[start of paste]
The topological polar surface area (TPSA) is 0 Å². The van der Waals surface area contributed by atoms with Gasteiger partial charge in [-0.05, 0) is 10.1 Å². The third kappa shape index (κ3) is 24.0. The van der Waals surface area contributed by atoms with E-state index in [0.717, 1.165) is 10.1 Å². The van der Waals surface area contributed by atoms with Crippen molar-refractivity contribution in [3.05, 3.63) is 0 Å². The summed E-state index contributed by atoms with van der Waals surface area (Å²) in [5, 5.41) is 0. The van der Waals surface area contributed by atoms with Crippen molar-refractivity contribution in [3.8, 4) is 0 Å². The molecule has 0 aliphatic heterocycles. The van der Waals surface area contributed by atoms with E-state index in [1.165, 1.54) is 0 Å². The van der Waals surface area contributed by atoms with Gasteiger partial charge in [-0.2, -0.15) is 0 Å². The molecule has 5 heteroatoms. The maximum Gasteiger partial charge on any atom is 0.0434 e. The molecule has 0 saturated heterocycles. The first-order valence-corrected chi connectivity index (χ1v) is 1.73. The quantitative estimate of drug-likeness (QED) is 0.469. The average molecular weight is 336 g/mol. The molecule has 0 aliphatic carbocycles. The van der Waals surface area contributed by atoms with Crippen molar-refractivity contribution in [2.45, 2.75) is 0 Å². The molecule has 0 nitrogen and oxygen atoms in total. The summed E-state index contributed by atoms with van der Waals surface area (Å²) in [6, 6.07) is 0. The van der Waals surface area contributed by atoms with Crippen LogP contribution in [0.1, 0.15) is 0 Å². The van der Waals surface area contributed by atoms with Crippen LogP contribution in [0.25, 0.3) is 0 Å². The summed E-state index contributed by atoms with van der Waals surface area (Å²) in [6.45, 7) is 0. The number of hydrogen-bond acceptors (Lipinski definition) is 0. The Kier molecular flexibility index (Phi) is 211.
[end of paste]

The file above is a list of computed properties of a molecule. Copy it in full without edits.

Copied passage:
The topological polar surface area (TPSA) is 0 Å². The van der Waals surface area contributed by atoms with Gasteiger partial charge in [-0.05, 0) is 10.1 Å². The third kappa shape index (κ3) is 24.0. The van der Waals surface area contributed by atoms with E-state index in [0.717, 1.165) is 10.1 Å². The van der Waals surface area contributed by atoms with Crippen molar-refractivity contribution in [3.05, 3.63) is 0 Å². The summed E-state index contributed by atoms with van der Waals surface area (Å²) in [5, 5.41) is 0. The van der Waals surface area contributed by atoms with Crippen molar-refractivity contribution in [3.8, 4) is 0 Å². The molecule has 0 aliphatic heterocycles. The van der Waals surface area contributed by atoms with E-state index in [1.165, 1.54) is 0 Å². The van der Waals surface area contributed by atoms with Gasteiger partial charge in [-0.2, -0.15) is 0 Å². The molecule has 5 heteroatoms. The maximum Gasteiger partial charge on any atom is 0.0434 e. The molecule has 0 saturated heterocycles. The first-order valence-corrected chi connectivity index (χ1v) is 1.73. The quantitative estimate of drug-likeness (QED) is 0.469. The average molecular weight is 336 g/mol. The molecule has 0 aliphatic carbocycles. The van der Waals surface area contributed by atoms with Crippen molar-refractivity contribution in [2.45, 2.75) is 0 Å². The molecule has 0 nitrogen and oxygen atoms in total. The summed E-state index contributed by atoms with van der Waals surface area (Å²) in [6, 6.07) is 0. The van der Waals surface area contributed by atoms with Crippen LogP contribution in [0.1, 0.15) is 0 Å². The van der Waals surface area contributed by atoms with Crippen LogP contribution in [0.25, 0.3) is 0 Å². The summed E-state index contributed by atoms with van der Waals surface area (Å²) in [6.45, 7) is 0. The number of hydrogen-bond acceptors (Lipinski definition) is 0. The Kier molecular flexibility index (Phi) is 211.